Most organizations in today’s market have deployed multi-cloud environments, but many companies have found integrating data sources and applications in these infrastructures challenging. Enterprises may fail to carry out data initiatives without a committed plan of action and a strategy for overcoming the difficulties of integrating various cloud-based data streams.
What Does The Term “Multi-Cloud” Mean?
A multi-cloud strategy uses multiple cloud providers to host an organization’s infrastructure, applications, and data in a single environment. Multi-clouding is utilized by more than one of the primary public cloud hosts, such as Google Cloud, Amazon Web Services, or Microsoft Azure.
However, multi-cloud architecture can also include other cloud service providers. Utilizing resources from various cloud hosts, such as an Azure processing engine and a different cloud host’s database, is common in multi-cloud integrations.
Today’s best practices include utilizing the best resources from various cloud providers as part of multi-cloud initiatives. Nevertheless, because multi-cloud and hybrid cloud refer to two different aspects of cloud computing, it’s crucial to distinguish between them. Hybrid clouds combine cloud and on-premises systems instead of multi-cloud use cases, which depend on multiple cloud providers.
Using a public cloud in conjunction with a private cloud or a multi-tenant cloud in conjunction with a single-tenant cloud are two other ways hybrid clouds can be used, despite the most common hybrid clouds share resources between, for example, one on-premise environment and one cloud application.
However, multi-clouds can be hybrid clouds if different cloud providers and different cloud types are used in the environment.
Best practices to manage your multi-cloud environment
Managing a multi-cloud environment can be trickier than managing a single cloud environment because different public cloud services have different feature sets and access protocols.
The following are a few best practices to manage a multi-cloud environment:
- Prepare With Attainable Objectives
Preparation is essential to be in a position where you can benefit from multiple clouds. When there is no exact match, prioritize your requirements and understand which platform is best for each application.
To successfully migrate to a multi-cloud environment, you’ll need the right people with the right skill sets and goals for the next three years. These objectives ought to be adaptable to consider the changing cloud environment.
- Protect The Network
Many businesses that operate in a single cloud environment take the “castle and moat” approach to network security, which entails securing the network’s perimeter and assuming that traffic flowing within it is acceptable.
Because you no longer have control over the network perimeter when using a multi-cloud strategy, you must also secure the internal network. Businesses that have reconsidered their approaches to network security have discovered that the security of their entire IT environment has increased.
- Collect & Consolidate Data
A cloud management platform that can access data from all sources and consolidate it so you can view it in a single pane of glass is required to gather and consolidate data across multiple clouds.
Companies that have trouble adopting multiple clouds frequently rely on the management tools and reporting systems provided by the cloud provider, which results in fragmented data sets that make it difficult to get a clear picture of your cloud ecosystem.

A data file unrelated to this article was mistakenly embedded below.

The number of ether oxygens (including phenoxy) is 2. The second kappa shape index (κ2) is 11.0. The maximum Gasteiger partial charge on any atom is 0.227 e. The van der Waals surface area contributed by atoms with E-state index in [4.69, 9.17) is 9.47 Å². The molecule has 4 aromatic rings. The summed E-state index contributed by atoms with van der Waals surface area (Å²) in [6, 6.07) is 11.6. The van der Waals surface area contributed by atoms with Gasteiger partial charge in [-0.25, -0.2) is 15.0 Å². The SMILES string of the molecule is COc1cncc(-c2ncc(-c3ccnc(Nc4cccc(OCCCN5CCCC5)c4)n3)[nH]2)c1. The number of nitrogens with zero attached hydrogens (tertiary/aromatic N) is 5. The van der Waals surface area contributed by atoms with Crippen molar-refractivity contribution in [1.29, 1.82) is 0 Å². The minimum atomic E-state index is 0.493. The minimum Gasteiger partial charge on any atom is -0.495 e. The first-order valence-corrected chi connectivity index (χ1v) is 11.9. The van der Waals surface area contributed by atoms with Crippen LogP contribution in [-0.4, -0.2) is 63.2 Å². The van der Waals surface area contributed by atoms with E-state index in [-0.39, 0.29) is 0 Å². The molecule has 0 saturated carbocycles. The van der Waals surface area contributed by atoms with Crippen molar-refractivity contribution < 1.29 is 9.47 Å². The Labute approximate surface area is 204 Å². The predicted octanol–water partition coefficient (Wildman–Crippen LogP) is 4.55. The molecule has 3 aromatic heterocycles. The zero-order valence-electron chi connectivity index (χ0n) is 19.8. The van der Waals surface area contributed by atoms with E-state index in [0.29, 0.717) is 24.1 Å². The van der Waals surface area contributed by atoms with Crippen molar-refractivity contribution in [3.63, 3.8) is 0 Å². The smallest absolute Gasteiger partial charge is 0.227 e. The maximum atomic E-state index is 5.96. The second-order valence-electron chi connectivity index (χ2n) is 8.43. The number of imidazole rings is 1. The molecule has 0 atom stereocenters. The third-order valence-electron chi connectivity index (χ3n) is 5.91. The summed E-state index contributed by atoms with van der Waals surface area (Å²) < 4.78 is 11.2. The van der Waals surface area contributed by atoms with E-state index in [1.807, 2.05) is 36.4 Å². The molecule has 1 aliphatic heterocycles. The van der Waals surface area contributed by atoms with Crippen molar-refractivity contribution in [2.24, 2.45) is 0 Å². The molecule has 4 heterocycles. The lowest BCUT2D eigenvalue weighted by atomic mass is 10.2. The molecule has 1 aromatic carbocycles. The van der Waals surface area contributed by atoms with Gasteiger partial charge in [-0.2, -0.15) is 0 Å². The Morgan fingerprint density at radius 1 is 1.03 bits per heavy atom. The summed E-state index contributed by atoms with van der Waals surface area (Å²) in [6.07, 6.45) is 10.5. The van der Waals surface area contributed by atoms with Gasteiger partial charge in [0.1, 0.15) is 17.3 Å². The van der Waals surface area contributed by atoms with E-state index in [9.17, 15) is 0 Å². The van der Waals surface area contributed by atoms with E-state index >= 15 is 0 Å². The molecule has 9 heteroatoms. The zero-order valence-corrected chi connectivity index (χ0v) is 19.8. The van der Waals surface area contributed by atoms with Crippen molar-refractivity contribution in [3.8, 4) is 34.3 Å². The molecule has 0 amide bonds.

- Evaluate Environments As One
Multi-cloud management platforms allow you to evaluate various cloud environments as if they were one, providing you with a clear picture of your cloud ecosystem. This makes it easier for you to define governance, identify inefficiencies, and raise security issues.
Having all your data in one location can improve trend analysis, forecasting, planning, and budgeting. Reporting has also been simplified to help you quickly respond to inquiries about usage, performance, security, and cost.
- Optimize & Right-Size
This is a crucial best practice in any cloud environment. It is much more challenging to implement without a full set of metrics that provide you with complete visibility of your multi-cloud environment. Without complete visibility, it is more challenging to spot over-provisioned resources and zombie assets.
But cost reduction is just one aspect of optimization. Additionally, you must optimize performance, which is a challenge if various parts of the same application are hosted on multiple clouds. You can gain a better understanding of your assets with the aid of a multi-cloud management platform.
- Automate Tasks wherever possible
Because managing a multi-cloud environment is challenging, you should use policy-driven automation whenever it makes sense. The management role is streamlined by developing policies that notify you of rising costs, over/underutilized resources, and asset misconfiguration.
Concerns about staff disobeying cloud security policies can be alleviated by policy-driven automation.
- Schedule Tasks As Soon As You Can
Scheduling scripts establish a recurring pattern for reviewing resource usage and looking into non-critical security events, which is a standard best practice among businesses with a presence in the cloud. Additionally, it can significantly lower cloud costs by planning start-stop times for non-production resources.
One of the biggest causes of cloud waste is leaving non-production resources running when they are not needed. Writing scheduling scripts is one way to address this problem, but setting start-stop times using a cloud management platform is more practical and flexible.
Organizations can increase scalability, maintain security, and implement disaster recovery by investing in a multi-cloud environment. However, making the most of cloud service providers’ services requires effective multi-cloud management.